He owed this small triumph (of completing the first draft of his book) to Nelly, who had said ‘It’s what you need. No distractions and you won’t have to worry about kennels.’*
This evidence of concern had moved Tom. At the same time he thought, she wants the money (rent). The web of their relations was shot through with these ambivalences, shade and bright twined with such cunning that their pattern never settled.
*Nelly was offering him her cottage in the bush to write in.
The Lost Dog by Michelle De Kretser.
It’s true. People are not comfortable around the subject of money. There mere whiff of it can change the colour of a relationship.
When reading the above passage I was reminded of my dealings with my neighbour. She approached me the first time about money after her husband died. She wanted to borrow A$50 to send to her father, then soon to turn 100, in Greece.
Since then she has asked to borrow it numerous times. In exchange she cleans my house. This was at my suggestion. She does a meticulous job and I always say, just do the bathroom and floors. Once she even left a bunch of flowers in a vase (which had been gathered from plants growing on nearby public property).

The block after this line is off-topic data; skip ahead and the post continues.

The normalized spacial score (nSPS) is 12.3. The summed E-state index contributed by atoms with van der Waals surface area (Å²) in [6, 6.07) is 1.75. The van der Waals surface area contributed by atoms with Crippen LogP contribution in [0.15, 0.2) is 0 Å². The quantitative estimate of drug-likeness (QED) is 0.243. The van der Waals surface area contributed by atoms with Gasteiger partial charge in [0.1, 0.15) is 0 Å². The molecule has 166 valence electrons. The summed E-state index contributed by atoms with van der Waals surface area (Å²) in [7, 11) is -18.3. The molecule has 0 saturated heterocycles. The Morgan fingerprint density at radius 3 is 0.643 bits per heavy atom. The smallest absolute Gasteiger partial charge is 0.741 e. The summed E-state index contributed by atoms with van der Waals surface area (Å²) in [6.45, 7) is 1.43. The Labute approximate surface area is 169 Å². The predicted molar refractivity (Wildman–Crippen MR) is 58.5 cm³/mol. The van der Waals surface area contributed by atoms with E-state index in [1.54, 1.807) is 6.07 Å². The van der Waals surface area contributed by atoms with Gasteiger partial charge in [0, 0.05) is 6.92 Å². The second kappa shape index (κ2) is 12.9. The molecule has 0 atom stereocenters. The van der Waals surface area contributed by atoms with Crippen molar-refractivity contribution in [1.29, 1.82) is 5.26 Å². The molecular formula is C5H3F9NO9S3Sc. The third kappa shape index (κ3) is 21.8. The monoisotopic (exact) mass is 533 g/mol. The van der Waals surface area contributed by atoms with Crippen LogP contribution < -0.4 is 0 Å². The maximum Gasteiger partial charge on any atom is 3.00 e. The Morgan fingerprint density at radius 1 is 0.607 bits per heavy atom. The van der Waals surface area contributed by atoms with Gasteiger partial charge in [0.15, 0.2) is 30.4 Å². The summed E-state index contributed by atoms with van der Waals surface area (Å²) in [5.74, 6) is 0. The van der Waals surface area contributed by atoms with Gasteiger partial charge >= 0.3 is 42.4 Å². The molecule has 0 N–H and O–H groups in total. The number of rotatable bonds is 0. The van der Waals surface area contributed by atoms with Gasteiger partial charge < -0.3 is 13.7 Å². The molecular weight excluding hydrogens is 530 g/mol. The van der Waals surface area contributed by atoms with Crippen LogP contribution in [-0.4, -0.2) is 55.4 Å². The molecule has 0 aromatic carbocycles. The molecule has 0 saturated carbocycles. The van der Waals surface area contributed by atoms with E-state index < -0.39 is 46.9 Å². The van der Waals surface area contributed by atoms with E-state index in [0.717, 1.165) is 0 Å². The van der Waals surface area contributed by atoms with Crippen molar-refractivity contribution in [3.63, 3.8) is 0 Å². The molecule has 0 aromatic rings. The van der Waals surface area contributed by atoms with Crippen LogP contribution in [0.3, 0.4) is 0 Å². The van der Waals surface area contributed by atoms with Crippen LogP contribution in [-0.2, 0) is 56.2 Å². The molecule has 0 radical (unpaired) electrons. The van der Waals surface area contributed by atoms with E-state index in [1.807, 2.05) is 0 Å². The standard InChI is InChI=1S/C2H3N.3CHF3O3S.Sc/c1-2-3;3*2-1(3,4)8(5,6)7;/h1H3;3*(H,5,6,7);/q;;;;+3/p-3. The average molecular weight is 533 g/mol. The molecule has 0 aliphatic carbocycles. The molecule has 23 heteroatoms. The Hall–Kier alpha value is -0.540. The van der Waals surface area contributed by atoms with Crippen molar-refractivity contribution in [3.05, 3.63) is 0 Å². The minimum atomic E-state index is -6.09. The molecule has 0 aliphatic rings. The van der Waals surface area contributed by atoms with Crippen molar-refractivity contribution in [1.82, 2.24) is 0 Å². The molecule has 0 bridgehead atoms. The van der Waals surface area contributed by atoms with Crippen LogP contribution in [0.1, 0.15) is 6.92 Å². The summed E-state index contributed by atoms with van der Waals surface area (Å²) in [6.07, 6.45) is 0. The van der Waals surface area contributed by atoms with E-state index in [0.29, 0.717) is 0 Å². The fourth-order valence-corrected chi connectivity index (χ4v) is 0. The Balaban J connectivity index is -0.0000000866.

Over the last summer break I was watching a DVD in the afternoon with my teenage son. She turned up proffering a packet of biscuits and asked to borrow $50 again. I was really put out that she had interrupted our reverie and told her it was the last time. When she departed my son quipped, it’s an expensive packet of biscuits.
I have since heard that she owes another neighbour $1000. Think I will clean my own house from now on.